Skip to main content

Arabic press review: UK truck deaths remind Syrian refugee of his own trek

And in Israel, a Jordanian prisoner on a nearly-month long hunger strike is treated in hospital, while an Egyptian journalist says security forces pressured his parents to turn on him
'I was inside those refrigerators stacked with frozen meat and poultry,' Ahmed al-Rashid told Asharq al-Awsat about his trip to the UK in semi-trucks (AFP)

'The feeling of suffocation still invades me,' says Syrian of his UK trip

The London-based Asharq al-Awsat focused on the story of Ahmed al-Rashid, a young Syrian whose harrowing trip to the UK was similar to that of 39 Chinese nationals whose bodies were found in a truck this week - but he survived the ordeal.

Al-Rashid fled Aleppo in 2012. His 55-day trek included a bus ride to Izmir, Turkey; a rubber boat trip to the Greek island of Kos; and several adventures with smugglers that landed him in semi-truck refrigerator compartments, just like the Chinese victims.

“I was inside those refrigerators stacked with frozen meat and poultry. The cold was severe and the temperature was below zero degrees," al-Rashid told the newspaper. The trip cost around $15,000.

"The feeling of suffocation still invades me whenever I take the London underground," he said. "That is why I always make sure to stand near the door."

Jordanian prisoner on hunger strike in Israel treated in hospital 

A Jordanian woman held in an Israeli prison who has been on a hunger strike for nearly a month to protest her administrative detention was treated in a hospital on Thursday, according to the Jordanian Assabeel newspaper.

Heba Labadi, 24, is one of two Jordanian citizens arrested by Israel and put under administrative detention, a system that allows Israeli authorities to hold people without charge or the possibility of appeal for prolonged periods of time.

Jordanian prisoner Heba al-Labadi (screengrab)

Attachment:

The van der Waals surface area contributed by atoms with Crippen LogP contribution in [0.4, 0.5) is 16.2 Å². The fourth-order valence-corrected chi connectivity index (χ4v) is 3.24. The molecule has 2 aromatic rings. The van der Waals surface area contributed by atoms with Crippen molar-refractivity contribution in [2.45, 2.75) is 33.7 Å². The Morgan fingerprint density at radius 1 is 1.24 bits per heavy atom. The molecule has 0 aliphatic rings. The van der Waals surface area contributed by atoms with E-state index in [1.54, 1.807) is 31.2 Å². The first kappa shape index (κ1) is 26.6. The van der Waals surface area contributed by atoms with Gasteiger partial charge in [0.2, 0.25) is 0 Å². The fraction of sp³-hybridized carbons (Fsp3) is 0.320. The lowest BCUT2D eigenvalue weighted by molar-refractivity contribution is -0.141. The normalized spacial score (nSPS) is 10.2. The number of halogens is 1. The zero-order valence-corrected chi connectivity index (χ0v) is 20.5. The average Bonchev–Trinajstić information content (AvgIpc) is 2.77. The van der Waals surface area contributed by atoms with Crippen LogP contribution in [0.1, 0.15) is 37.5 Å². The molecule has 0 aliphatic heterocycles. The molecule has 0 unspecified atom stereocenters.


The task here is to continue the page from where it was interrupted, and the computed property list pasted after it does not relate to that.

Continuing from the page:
Jordanian prisoner Heba al-Labadi (screengrab)

She was arrested on 20 August on her way back from a relative's wedding in the occupied West Bank, her father, Ahmed al-Labadi, told Middle East Eye. 

Earlier this week, he told Jordanian radio station Al-Balad that his daughter had refused to be transported to a hospital to receive treatment.

But Jordanian Foreign Ministry spokesman Sufian Qudah told Assabeel that Labadi had been taken to hospital, treated and then returned to her detention centre on Thursday and that her health condition was now stable.

Abdel-Rahman Meri, 29, is the second Jordanian languishing in Israeli prison. He was arrested by Israel as he attempted to cross the Allenby Bridge from the occupied West Bank to Jordan with his mother on 2 September. 

Qudah reiterated the foreign ministry's continued efforts for the release of both Jordanians.

Journalist says parents chased by Egyptian security

Egyptian security forces raided the home of journalist Sami Kamal al-Din’s parents in the city of Nag Hammadi, south of Cairo, on Tuesday evening to pressure them into confessing against him, the Egyptian journalist said.

"Egyptian intelligence and police forces are pressing my father, 75, and my mother, 65, to obtain confessions from them stating that I am a Brotherhood member and a terrorist,” Kamal al-Din tweeted.

Al-Din said that Dina al-Husseini, a journalist with the Sawt al-Umma newspaper, and a photographer from Extra News channel accompanied the police.

The incident happened after Kamal al-Din published a video in which he reported that Aya el-Sisi, the daughter of Egyptian President Abdel Fattah el-Sisi, had bought a swing worth more than $10,000 for her villa and spent over $150,000 on transport fees in a private jet.

Iranian electronic armies targetting Iraqi journalists and activists

Journalists and activists in Iraq are the targets of escalating campaigns of intimidation as demonstrations erupt across the country, according to a report published by the London-based Al-Alarabi al-Jadeed.

'It's time to end this': Frustrated Iraqis gear up for major protest on Friday
Read More »

According to the report, electronic armies are using social media to paint the activists and journalists as Israeli and American agents who are planning to sabotage Iraq.

A senior Interior Ministry official told the paper that preliminary information from Iraqi intelligence agencies suggests that the armies belong to armed factions close to Iran.

"More than 100 activists, journalists, bloggers and social activists have received threats and fake accusations," a senior Interior Ministry official told the paper.

Some of the social media pages being used are run from outside of the country, he said, evidenced by the fact that they continued to spread and promote information during the recent interruption of the internet in the country.

* Arabic press review is a digest of reports that are not independently verified as accurate by Middle East Eye.